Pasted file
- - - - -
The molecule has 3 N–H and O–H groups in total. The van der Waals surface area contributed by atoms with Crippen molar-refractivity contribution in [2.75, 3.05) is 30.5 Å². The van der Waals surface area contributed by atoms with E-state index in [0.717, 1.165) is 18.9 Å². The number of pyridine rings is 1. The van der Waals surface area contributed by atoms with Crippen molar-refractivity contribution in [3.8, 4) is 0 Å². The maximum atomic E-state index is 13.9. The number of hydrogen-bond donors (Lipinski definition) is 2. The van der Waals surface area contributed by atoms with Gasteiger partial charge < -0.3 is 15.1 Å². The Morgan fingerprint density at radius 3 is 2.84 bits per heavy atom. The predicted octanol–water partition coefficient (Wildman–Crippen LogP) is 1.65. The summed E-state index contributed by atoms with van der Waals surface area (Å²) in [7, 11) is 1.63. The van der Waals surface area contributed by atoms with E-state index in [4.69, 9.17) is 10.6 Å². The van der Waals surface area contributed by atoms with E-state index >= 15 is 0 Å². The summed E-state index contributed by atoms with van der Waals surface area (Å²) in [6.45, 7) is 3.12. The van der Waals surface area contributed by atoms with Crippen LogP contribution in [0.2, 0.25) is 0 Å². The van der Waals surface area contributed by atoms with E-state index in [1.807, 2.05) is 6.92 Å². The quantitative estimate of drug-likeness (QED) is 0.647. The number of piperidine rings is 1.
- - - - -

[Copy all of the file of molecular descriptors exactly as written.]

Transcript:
The molecule has 3 N–H and O–H groups in total. The van der Waals surface area contributed by atoms with Crippen molar-refractivity contribution in [2.75, 3.05) is 30.5 Å². The van der Waals surface area contributed by atoms with E-state index in [0.717, 1.165) is 18.9 Å². The number of pyridine rings is 1. The van der Waals surface area contributed by atoms with Crippen molar-refractivity contribution in [3.8, 4) is 0 Å². The maximum atomic E-state index is 13.9. The number of hydrogen-bond donors (Lipinski definition) is 2. The van der Waals surface area contributed by atoms with Gasteiger partial charge < -0.3 is 15.1 Å². The Morgan fingerprint density at radius 3 is 2.84 bits per heavy atom. The predicted octanol–water partition coefficient (Wildman–Crippen LogP) is 1.65. The summed E-state index contributed by atoms with van der Waals surface area (Å²) in [7, 11) is 1.63. The van der Waals surface area contributed by atoms with E-state index in [4.69, 9.17) is 10.6 Å². The van der Waals surface area contributed by atoms with E-state index >= 15 is 0 Å². The summed E-state index contributed by atoms with van der Waals surface area (Å²) in [6.45, 7) is 3.12. The van der Waals surface area contributed by atoms with Crippen LogP contribution in [0.2, 0.25) is 0 Å². The van der Waals surface area contributed by atoms with E-state index in [1.807, 2.05) is 6.92 Å². The quantitative estimate of drug-likeness (QED) is 0.647. The number of piperidine rings is 1.